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March 19, 2019

Good Tuesday morning!

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SFMTA
A Munu bus operator speaks to a customer.

Two-thousand Muni operators had their union representatives replaced as local union infighting heightened days before contract negotiations began. The national union, the Transportation Workers Union of America, will negotiate with the San Francisco Municipal Transportation Agency in the local union’s stead.

TWUA stripped the Transport Workers Union Local 250-A of both its president and negotiating power on Thursday after peace talks between the local union’s President Roger Marenco and Secretary-Treasurer Terrence Hall fell through.

“The internal strife among your divided local officers must not be permitted to harm our members any further,” a TWU letter to Muni operators stated.

Mayor London Breed and City Attorney Dennis Herrera sent a letter to Pacific Gas & Electric on Thursday to reaffirm The City’s seriousness in studying the feasibility of buying PG&E infrastructure.

However, Sacramento’s long and arduous process of buying PG&E infrastructure nearly 100 years ago may provide insight. Residents voted to create the Sacramento Municipal Utility District in 1923, but it took 23 years for the district to provide electricity, as PG&E sued early on to block SMUD from issuing bonds authorized by voters. And decades later, in 2006, PG&E spent millions to campaign against the SMUD’s expansion into Yolo County.

  
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Public Works
An incident of illegal dumping in the Bayview.

Every year, The City and Recology respond to an estimated 81,600 requests to clean up illegal dumping. District 10 Supervisor Shamann Walton and Public Works Deputy Director for Operations Larry Stringer explored how The City might address what officials call roots of the issue: construction debris, inadequate garbage services and residential move-outs. Stand-out ideas include increasing fines, confiscating vehicles used in dumping, rewarding tipsters whose reports result in fines, surveying illegal dumping hotspots and implementing sting operations.

  

Alongside other Bay Area leaders and domestic violence victim advocates, Mayor London Breed issued an open letter to Major League Baseball Commissioner Rob Manfred that called for San Francisco Giants CEO Larry Baer to be penalized for an incident in which Baer was recorded wrestling away his phone from his wife, dragging her to the ground as she screamed for help. Baer took a leave of absence after a video of the incident went viral.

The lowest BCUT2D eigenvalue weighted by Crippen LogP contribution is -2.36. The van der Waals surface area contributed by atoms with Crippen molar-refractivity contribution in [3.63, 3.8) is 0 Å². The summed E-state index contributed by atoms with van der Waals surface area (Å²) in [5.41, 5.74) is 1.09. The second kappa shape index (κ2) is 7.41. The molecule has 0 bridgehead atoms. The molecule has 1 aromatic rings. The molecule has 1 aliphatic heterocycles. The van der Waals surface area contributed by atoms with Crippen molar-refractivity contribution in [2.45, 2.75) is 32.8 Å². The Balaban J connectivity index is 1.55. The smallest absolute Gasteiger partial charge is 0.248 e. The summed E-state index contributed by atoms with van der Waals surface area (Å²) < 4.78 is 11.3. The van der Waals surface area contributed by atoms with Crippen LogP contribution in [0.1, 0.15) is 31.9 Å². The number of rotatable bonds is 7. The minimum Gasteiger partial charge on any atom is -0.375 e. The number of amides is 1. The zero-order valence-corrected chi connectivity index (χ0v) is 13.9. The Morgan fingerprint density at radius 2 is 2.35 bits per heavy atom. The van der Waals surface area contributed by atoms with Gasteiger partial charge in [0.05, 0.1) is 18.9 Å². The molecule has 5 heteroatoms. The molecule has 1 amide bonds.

The letter requests that MLB — or the Giants — reprimand, suspend and fine Baer, and require him to undergo a specialized domestic violence treatment plan. “Every little girl, every woman should be able to attend a Giants game with a clear sense of the [Giants’] values,” Breed wrote.

  

Despite the drug use, homelessness, feces and needles that pervade The City’s streets, San Francisco’s tourism industry set new records for the ninth consecutive year in 2018. The number of visitors increased 1.2 percent to 25.8 million last year, and their spending rose 2.3 percent to $10 billion. San Francisco International Airport peaked in popularity with 57.8 million passengers as average hotel occupancy slipped to 82.2 percent.

  

Last week, the state of The City’s mental health system for homeless individuals was examined by the Board of Supervisors Public Safety and Neighborhood Services Committee. The committee identified shortcomings such as long wait times for admission into treatment programs, a need for 200 to 400 more shelter beds and gaps in coordination for treating substance abuse and mental health issues.

While the increased number of units of permanent supportive housing was highlighted as an improvement by Department of Homeless Services Director Jeff Kositsky, Coalition on Homelessness Executive Director Jennifer Friedenbach said there are so many people on the street in the first place that the social safety net needs to be examined as well.

  
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A thousand Bay Area middle and high school students left school on Friday to participate in a protest dubbed "Youth vs. Apocalypse." Starting at the Federal Building on Seventh and Mission streets, the group stopped traffic on Market Street en route to Union Square.

"We, the youth of America, are striking because decades of inaction has left us with just 11 years to change the trajectory of the worst effects of climate change, according to the October 2018 UN IPCC Report,” a statement on the Youth Climate Strike website reads. “We are striking because our world leaders have yet to acknowledge, prioritize or properly address our climate crisis."